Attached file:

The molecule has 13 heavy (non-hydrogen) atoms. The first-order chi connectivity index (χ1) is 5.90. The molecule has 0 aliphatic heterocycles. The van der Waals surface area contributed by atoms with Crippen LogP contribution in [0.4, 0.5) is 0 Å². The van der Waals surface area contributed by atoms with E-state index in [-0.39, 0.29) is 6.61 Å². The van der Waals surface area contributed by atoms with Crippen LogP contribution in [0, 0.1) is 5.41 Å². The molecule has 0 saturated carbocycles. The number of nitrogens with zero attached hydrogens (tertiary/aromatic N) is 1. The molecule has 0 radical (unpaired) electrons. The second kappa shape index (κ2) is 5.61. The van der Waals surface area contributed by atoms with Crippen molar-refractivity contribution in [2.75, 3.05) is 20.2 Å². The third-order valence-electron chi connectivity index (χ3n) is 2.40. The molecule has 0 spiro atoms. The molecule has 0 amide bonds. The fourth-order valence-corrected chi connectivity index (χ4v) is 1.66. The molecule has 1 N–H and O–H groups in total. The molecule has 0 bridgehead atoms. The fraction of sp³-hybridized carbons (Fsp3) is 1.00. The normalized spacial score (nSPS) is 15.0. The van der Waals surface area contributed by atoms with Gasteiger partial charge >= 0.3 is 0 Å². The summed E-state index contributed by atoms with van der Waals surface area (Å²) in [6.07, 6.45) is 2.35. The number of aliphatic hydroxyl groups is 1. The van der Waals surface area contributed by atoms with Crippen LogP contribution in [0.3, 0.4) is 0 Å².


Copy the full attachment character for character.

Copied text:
The molecule has 13 heavy (non-hydrogen) atoms. The first-order chi connectivity index (χ1) is 5.90. The molecule has 0 aliphatic heterocycles. The van der Waals surface area contributed by atoms with Crippen LogP contribution in [0.4, 0.5) is 0 Å². The van der Waals surface area contributed by atoms with E-state index in [-0.39, 0.29) is 6.61 Å². The van der Waals surface area contributed by atoms with Crippen LogP contribution in [0, 0.1) is 5.41 Å². The molecule has 0 saturated carbocycles. The number of nitrogens with zero attached hydrogens (tertiary/aromatic N) is 1. The molecule has 0 radical (unpaired) electrons. The second kappa shape index (κ2) is 5.61. The van der Waals surface area contributed by atoms with Crippen molar-refractivity contribution in [2.75, 3.05) is 20.2 Å². The third-order valence-electron chi connectivity index (χ3n) is 2.40. The molecule has 0 spiro atoms. The molecule has 0 amide bonds. The fourth-order valence-corrected chi connectivity index (χ4v) is 1.66. The molecule has 1 N–H and O–H groups in total. The molecule has 0 bridgehead atoms. The fraction of sp³-hybridized carbons (Fsp3) is 1.00. The normalized spacial score (nSPS) is 15.0. The van der Waals surface area contributed by atoms with Gasteiger partial charge >= 0.3 is 0 Å². The summed E-state index contributed by atoms with van der Waals surface area (Å²) in [6.07, 6.45) is 2.35. The number of aliphatic hydroxyl groups is 1. The van der Waals surface area contributed by atoms with Crippen LogP contribution in [0.3, 0.4) is 0 Å².